On these occasions, those of us who have been described as rank and file back-benchers sometimes fret about the priority given to members of the Privy Council. But today I looked forward to hearing such members on both sides who have had vast experience in this matter, such as my right hon. Friend the Secretary of State himself and my right hon. Friend the Member for Lanarkshire, North (Miss Herbison). I still look forward to hearing my right hon. Friend the Member for Sowerby (Mr. Houghton). My right hon. Friend the Member for Llanelly (Mr. James Griffiths) has listened to most of the debate but, with his usual courtesy to others, has decided not to speak so as to make time available for the rest of us. The speeches of the right hon. Members have all contained a great deal of wisdom, experience and humanity.
What do I want from any new scheme? I want to see a scheme which does not give those who retire too sharp a drop in their standard of living. The noble Lord the hon. Member for Hertford (Lord Balniel) also wanted that. I want to see a scheme that will ensure that every man and woman has a reasonable pension related to his or her lifetime earnings, but with some tipping of the balance in favour of lower-paid workers. A pension that keeps in line with prices is suggested, but I would go further than that—a scheme that as far as possible did away with the need for the supplementary benefit and the means test that goes with it.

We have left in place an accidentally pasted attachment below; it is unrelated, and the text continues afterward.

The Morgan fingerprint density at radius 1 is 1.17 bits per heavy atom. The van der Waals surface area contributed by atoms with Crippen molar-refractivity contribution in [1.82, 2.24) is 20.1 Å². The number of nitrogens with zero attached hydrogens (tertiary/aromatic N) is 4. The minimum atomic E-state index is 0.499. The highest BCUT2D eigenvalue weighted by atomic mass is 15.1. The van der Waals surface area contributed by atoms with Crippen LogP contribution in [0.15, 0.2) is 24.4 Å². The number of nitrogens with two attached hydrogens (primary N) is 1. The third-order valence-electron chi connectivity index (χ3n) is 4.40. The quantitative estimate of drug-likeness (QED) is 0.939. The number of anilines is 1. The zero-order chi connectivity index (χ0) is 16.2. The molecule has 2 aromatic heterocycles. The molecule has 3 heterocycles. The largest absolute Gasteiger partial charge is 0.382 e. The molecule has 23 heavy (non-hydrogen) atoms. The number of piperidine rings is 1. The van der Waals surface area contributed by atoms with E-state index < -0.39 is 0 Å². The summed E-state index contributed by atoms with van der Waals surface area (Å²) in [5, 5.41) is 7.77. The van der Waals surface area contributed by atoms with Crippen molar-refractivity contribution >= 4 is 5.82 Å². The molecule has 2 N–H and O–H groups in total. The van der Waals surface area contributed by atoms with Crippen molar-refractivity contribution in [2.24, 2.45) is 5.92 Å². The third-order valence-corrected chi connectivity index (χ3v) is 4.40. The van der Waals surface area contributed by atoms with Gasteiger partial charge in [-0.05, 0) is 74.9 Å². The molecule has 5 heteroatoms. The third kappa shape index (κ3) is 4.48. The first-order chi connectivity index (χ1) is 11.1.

Are the aims and the means of achieving them suggested in the White Paper neither helpful nor necessary, as the Liberals suggest? Can the aims be better achieved, as the Opposition suggest, by private and occupational schemes? I listened very carefully to the noble Lord, but still do not know what he means by "giving basic security". I do not know how the Opposition will achieve that. At present 30 per cent. of our old-age pensioners receive supplementary benefit. But there are also a great many people who hover around the supplementary benefit level, and who have contributed to private schemes throughout their lives. I know people who receive a pension through private scheme of £1, 30s. and £3 a week, and as a result they do not qualify for supplementary benefit.
The hon. Member for Kenisington, South (Sir B. Rhys Williams) referred to such cases in the debate on 4th February. He spoke of the two old ladies who were very angry with each others, because they both had the same income, although one had saved up and could not draw a supplementary benefit and the other one had not saved up. There are many such cases, and we all know them. I am sure that those old ladies would prefer a scheme in which they both contributed and both received things as of right.